In a note of consolation for the pain some Arizona water users will feel if Central Arizona Project supplies are cut next year, state water leaders said Thursday: It will be planned pain.
Federal officials have said it’s likely Lake Mead at the Nevada border will be low enough at the end of 2021 to trigger the first major cutback in CAP deliveries to the Arizona’s parched midsection. Arizona will lose 512,000 acre-feet of its CAP supply — almost one-third of the $4 billion project’s total supply, according to a 2019 drought contingency plan.
The vast majority of those cuts will fall upon Pinal County farmers who have taken CAP instead of pumped groundwater for 35 years. CAP is the principal drinking water source for Tucson, but the first round of cuts will have no impacts on the city’s CAP supplies.
At a virtual briefing Thursday, the heads of the Arizona Department of Water Resources and the Central Arizona Project said they’ve known for many years that shortages will be coming and that they’ve stepped up with detailed plans for it.
They held a briefing and a followup press conference to lay out how the state's drought contingency plan will work and how Arizona's conservation efforts have at least pushed back the chance of deeper shortages by reducing demands on Lake Mead. The briefing was watched online by 627 people, a CAP spokeswoman said Friday.
They stressed the large amount of negotiation and other work that went into the 2019 drought plan. They discussed in detail how a large number of water providers, tribes and other entities offered both water supplies and money to provide relief to farmers and others whose water supplies will be cut.
As the drought plan stands, Central Arizona farmers, due to lose 320,000 feet of CAP water in 2022, will get about 105,000 of that back in water supplies from other sources. They’ll also get money from a wide variety of sources to drill wells for another 70,000 acre- feet.
A group of Phoenix-area cities and several tribes, including the Tohono O’Odham west of Tucson, stand to lose 60 percent of a separate CAP pool called Non-Indian Agricultural water, because it used to belong to farmers. They’ll get 75 percent of that back through mitigation approved under the drought plan.
"DCP involves a set of collective actions," such increased incentives for conserving water and taking reductions in deliveries from Lake Mead, that are aimed at minimizing or delaying the likelihood of crippling or catastrophic shortages, said Tom Buschatzke, the Arizona Department of Water Resources director.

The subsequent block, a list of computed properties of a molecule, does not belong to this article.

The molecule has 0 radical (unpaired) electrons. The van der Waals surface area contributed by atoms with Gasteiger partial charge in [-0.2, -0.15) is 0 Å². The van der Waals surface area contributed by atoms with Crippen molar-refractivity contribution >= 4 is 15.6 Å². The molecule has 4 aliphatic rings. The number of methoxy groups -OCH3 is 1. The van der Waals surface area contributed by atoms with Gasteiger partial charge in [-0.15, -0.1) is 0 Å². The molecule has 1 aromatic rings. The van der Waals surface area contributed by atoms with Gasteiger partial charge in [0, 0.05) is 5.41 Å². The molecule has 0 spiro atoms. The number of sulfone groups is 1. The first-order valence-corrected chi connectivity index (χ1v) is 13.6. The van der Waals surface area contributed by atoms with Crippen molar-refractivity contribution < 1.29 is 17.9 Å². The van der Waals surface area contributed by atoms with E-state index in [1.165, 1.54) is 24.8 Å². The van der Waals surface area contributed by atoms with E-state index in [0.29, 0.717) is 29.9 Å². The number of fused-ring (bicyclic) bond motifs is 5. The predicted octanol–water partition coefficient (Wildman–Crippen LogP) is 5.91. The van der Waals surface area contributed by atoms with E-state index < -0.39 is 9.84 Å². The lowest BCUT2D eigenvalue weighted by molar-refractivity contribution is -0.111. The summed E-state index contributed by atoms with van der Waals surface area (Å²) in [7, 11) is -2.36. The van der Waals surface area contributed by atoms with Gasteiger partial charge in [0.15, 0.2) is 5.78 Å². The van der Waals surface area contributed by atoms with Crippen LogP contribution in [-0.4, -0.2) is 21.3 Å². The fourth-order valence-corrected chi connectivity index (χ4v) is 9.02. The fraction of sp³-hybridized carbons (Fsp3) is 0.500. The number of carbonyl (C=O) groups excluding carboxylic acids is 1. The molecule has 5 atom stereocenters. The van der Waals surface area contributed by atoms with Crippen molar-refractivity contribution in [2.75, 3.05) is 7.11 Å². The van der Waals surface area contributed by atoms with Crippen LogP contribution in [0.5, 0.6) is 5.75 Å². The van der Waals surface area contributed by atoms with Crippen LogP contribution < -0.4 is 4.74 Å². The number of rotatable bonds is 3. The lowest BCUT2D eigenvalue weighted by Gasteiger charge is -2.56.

"DCP was not meant to eliminate the chance of shortage at all. A shortage does not reflect the failure of DCP. it is a success," said Buschatzke. He noted that without it, Lake Mead most likely would have fallen enough to warrant a more severe shortage by now, requiring more cuts to cities and tribes than are likely in 2022.
He noted that after years of often contentious negotiations, the drought plan ultimately received overwhelming support from most key Arizona water players. That was due to the willingness of two dozen different entities including agencies, tribes and other parties to bring both water and money to the table to help mitigate the cuts' impacts, he said.
"The plan is comprised of a complex set of interlocking agreements among many parties," Buschatzke told the briefing.
In response to a reporter's question Thursday, Buschatzke and Central Arizona Project General Manager Ted Cooke said they see no reason to plan for additional cuts beyond what the drought plan envisions before that plan expires in 2026.
There’s no need to limit population growth to hold down demands for the state’s limited and shrinking water supplies, despite calls for that from some environmentalists, Cooke and Buschatzke also said Thursday in response to another reporter's question.
Cooke said he and Buschatze use the word “pain” to describe impacts of CAP cuts because “this is a reality. This is not a pleasant thing. Even that is too soft of a description.
“Pain is related to loss in this case, the loss of a supply we’ve been accustomed to having,” Cooke said. “At this point, there’s been some temporary partial mitigation to soften the amount of pain that will be inflicted. But it doesn’t make the pain go away entirely.”
“There’s a stark difference between unexpected and unquantified pain and pain you will know — it’s like being in an accident versus being in surgery that’s elective,” Cooke said.